WIKIMEDIA, MUHAMMAD MAHDI KARIMUntil recently, Zika virus had been a little-known tropical disease. The mosquito-borne pathogen causes a low-grade fever, rash, and some mild aches and pains. According to the US Centers for Disease Control and Prevention (CDC), only one in five people infected will even develop symptoms. The World Health Organization (WHO) reported Zika on U.S. ground last week (January 8) in Puerto Rico, and Texas health officials confirmed a case this week (January 11); a resident who had traveled outside the country imported the virus upon returning to the states.
The CDC recently announced a possible link between Zika cases in Brazil and a spike in infant microcephaly, which causes children to be born with abnormally small heads. “I wouldn’t use [the term] smoking gun, but what I would say is that these data provide the strongest evidence to date of a possible link between Zika virus and microcephaly and other congenital abnormalities,” Lyle Petersen, the director of the CDC’s division of vector-borne diseases, told STAT News.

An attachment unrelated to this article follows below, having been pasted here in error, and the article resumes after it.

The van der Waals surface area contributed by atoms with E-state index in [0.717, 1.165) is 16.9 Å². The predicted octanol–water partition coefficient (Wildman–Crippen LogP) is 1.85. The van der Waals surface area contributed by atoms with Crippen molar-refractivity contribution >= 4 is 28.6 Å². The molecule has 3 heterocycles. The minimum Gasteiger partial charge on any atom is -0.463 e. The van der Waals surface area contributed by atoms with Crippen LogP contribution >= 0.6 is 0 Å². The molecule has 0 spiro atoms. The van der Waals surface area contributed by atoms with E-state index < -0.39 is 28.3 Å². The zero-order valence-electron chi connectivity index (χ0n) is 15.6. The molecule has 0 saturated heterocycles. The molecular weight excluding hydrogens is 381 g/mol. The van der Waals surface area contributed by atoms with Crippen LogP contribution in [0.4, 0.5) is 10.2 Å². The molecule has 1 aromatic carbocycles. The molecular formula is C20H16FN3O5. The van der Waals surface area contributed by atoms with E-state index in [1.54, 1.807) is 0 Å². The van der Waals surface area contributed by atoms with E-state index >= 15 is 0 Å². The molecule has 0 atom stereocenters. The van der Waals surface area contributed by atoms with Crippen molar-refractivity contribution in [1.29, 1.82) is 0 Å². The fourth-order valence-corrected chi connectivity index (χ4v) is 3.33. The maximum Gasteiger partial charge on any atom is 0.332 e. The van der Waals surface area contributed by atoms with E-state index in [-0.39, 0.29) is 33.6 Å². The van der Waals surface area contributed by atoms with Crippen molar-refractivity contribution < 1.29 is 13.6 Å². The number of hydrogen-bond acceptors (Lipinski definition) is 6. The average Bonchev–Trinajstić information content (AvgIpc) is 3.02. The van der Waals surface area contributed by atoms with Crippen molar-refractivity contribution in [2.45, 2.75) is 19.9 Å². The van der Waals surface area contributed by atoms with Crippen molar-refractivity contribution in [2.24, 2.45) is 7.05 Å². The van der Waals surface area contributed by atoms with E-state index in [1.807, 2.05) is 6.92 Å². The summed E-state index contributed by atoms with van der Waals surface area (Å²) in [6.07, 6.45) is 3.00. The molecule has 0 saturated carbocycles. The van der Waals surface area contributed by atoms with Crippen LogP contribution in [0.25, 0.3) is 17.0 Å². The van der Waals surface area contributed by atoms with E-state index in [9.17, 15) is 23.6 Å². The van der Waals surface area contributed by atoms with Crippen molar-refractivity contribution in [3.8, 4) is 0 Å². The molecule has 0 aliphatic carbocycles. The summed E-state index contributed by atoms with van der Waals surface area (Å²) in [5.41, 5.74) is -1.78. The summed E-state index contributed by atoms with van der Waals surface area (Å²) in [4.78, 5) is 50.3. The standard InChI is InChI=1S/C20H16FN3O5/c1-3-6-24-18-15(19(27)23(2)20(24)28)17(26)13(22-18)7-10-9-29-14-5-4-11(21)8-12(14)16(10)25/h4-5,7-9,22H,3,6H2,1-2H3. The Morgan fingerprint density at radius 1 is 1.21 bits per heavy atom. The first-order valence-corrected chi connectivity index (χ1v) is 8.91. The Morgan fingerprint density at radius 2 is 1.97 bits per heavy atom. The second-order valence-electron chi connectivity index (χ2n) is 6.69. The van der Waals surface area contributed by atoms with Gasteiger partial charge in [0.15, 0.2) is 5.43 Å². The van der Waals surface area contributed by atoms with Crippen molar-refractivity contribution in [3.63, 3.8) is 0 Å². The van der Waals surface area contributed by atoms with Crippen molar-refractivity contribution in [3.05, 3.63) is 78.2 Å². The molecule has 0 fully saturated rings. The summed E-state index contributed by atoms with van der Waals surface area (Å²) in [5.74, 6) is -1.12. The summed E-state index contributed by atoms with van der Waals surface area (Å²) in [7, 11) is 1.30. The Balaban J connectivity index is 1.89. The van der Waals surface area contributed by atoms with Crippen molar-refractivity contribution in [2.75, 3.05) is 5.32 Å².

Brazil reported 147 cases of microcephaly in 2014, but as of this week (January 12), that number has risen to 3,530, the country’s Ministry of Health reported. The first potential links between Zika virus infection and microcephaly in Brazil were reported last November. Women who have been infected with the Zika virus are thought more likely to give birth to infants with microcephaly, though the potential mechanism is unclear.
Zika virus was first detected in the Americas in 2014 on Easter Island, according to the WHO, and since then has spread to several countries in South and Central America.